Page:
Posts tagged ‘Short Stories’

June 17, 2018

In her Prime

by Team Riverside

MurielSparkHere at Riverside we’re pleased to see that The Prime of Miss Jean Brodie at the Donmar is getting good reviews – and particularly that its characterisation of the troublingly fascism-sympathetic Brodie cleaves to Spark’s original vision – because a few of us are massive fans of the late Scottish author (and total genius).

So it’s as good a time as any to say that we’ve got in a raft of her best works – some in absolutely gorgeous new editions from Polygon – from her complete short story collection to some deep cuts more than worthy of your time.

There’s early chiller The Ballad of Peckham Rye, in which a devilish stranger turns the titular district upside-down, showcasing Spark’s fully-formed blend of blitheness and villainy. It’s a twisting delight, shocking and beguiling, with the wicked purpose of a Grimm’s fairy tale.

Comic gem A Far Cry From Kensington is a blast, a coiled spring of absurd characters, mysterious goings on, blackmail and backstabbing, the upper-class ne’er-do-wells of Agatha Christie meeting the upper-class ne’er-do-wells of Oscar Wilde. The narrator Mrs Hawkins’ misadventures in publishing, as her honesty brings the ire of influential writer Hector Bartlett, are as nutty as her ruminations are sometimes thought-provoking.

Then there’s unsung masterwork Memento Mori, which we’ve got in a beautiful new Virago and a Polygon edition. It’s a piercingly funny, at times very moving examination of the ignominy of old age; and, it being Spark, it’s all wrapped in a delicious blend of mystery and deception. Easily as good as Ms Jean Brodie.

And that’s really just the tip of the iceberg – we’re carrying a multitude more, all of which prove that this brilliant novelist could go head-to-head with Highsmith when it comes to bleakness, Greene when it comes to conspiracy and Wodehouse when it comes to wit. Every story will stick in your mind long after you’ve finished it, and that’s a Riverside guarantee.

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November 5, 2016

The Mistletoe Murder and Other Stories

by Team Riverside

Hardback, Faber and Faber, £10, out nowp-d-james-the-mistletoe-murder

This is a very welcome collection of four new short stories from the much missed author of exceptional psychological crime mysteries.  Val McDermid’s introduction commends James for taking us to places that are “dark, vicious and shocking.  But always beautifully written”.

My favourite is the deeply menacing and highly believable A Very Commonplace Murder, which reminded me of a Shirley Jackson short story in its precise and convincing suburban horror.  A man asks for a key to view a rental flat, and the house agent suspects he is not genuinely interested in renting it.  The agent is right.  “It was the first time he had been back since it all happened sixteen years ago.  He came neither as a pilgrim nor a penitent.  He had returned under some compulsion which he hadn’t even bothered to analyse”.  And so we are compelled to find out what happened in this flat, and what this man’s relationship to it was.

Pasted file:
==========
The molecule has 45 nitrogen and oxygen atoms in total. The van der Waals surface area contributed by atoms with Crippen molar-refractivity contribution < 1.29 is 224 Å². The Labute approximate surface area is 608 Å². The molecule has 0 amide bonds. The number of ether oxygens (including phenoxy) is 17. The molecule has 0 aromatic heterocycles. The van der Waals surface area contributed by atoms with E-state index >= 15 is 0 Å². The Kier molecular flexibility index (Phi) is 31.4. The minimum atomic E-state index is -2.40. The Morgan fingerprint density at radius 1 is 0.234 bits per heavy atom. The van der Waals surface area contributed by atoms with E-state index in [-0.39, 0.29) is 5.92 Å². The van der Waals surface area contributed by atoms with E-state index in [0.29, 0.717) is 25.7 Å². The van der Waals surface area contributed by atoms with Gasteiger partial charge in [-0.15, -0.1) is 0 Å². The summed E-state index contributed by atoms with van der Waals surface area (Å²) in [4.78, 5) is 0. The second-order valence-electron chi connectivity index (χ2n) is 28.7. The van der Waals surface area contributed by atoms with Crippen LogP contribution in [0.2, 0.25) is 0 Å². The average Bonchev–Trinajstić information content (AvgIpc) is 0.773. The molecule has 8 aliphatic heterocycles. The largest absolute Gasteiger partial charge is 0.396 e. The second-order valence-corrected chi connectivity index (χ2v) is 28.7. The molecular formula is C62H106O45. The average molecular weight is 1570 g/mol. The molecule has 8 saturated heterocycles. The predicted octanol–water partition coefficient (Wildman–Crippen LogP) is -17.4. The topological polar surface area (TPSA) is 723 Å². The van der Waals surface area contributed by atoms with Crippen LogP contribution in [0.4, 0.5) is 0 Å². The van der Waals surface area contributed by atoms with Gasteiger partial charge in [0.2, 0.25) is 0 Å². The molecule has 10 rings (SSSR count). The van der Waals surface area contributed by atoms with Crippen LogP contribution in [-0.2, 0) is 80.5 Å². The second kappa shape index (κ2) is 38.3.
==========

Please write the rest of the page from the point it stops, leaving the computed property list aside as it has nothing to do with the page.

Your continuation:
I was glad to meet favourite detective Adam Dalgleish again in The Twelve Clues of Christmas.

In a lovely small hardback edition, this is great gift for fans of crime fiction, especially those who thought we’d never have another new thing from P D James to savour.  If you’re buying one Christmas crime book this year, make it this one.

Review by Bethan

November 16, 2015

The American Lover, by Rose Tremain

by Team Riverside

Paperback £8.99, Vintage, out nowRose Tremain THE AMERICAN LOVER

I don’t often feel like reading short stories, but this collection by one of my favourite novelists makes for a swift and pleasurable read. The stories are diverse but this manages not to jar, which is especially impressive given their variety.

Tolstoy is dying in a Russian stationmaster’s house – but what do their respective wives think about this? In my favourite story, A View of Lake Superior in the Fall, an American couple run away from their troublesome adult daughter to a winter cabin by a lake.

The best first line in the collection in my view belongs to The Housekeeper: “Everybody believes that I am an invented person: Mrs Danvers”. This is a strong and engagingly written selection. Recommended.

Review by Bethan

July 23, 2011

In-flight Entertainment: Helen Simpson

by Stuart

London’s Helen Simpson is one of our best living writers of short stories and this, her fifth collection, is another tour de force that you’ll end up pressing on everyone you know. Underpinned by a burning anxiety about the looming threat of climate change, the stories in In-Flight Entertainment do more in a few pages than most novels do in hundreds. Flick to ‘Diary of an Interesting Year’ (page 116) and you’ll start to get the picture. Set in a cholera-and-typhoid-ravaged apocalyptic England in 2040, it’s like The Road in twelve pages, only better. Utterly unlike anything Simpson has tried before, it’s well worth the price of the whole book on its own.

July 4, 2011

Acid House: Irvine Welsh

by Nicola

A disgusting, vile and vivid collection of short stories riddled with sex, drugs and insects, plus smatterings ofAmsterdamand Stoke Newington.  Very grubby, very Nineties, and very brilliant.

April 8, 2011

Cathedral: Raymond Carver

by Nicola

The magic and mastery of Carver’s short story writing is nothing short of breathtaking.  Let yourself be swept away into the lives of ordinary folk facing bleak truths, disappointments and small revelations.  Be sure of a sharp jolt ending then spend the rest of the day just thinking.  You will not regret it.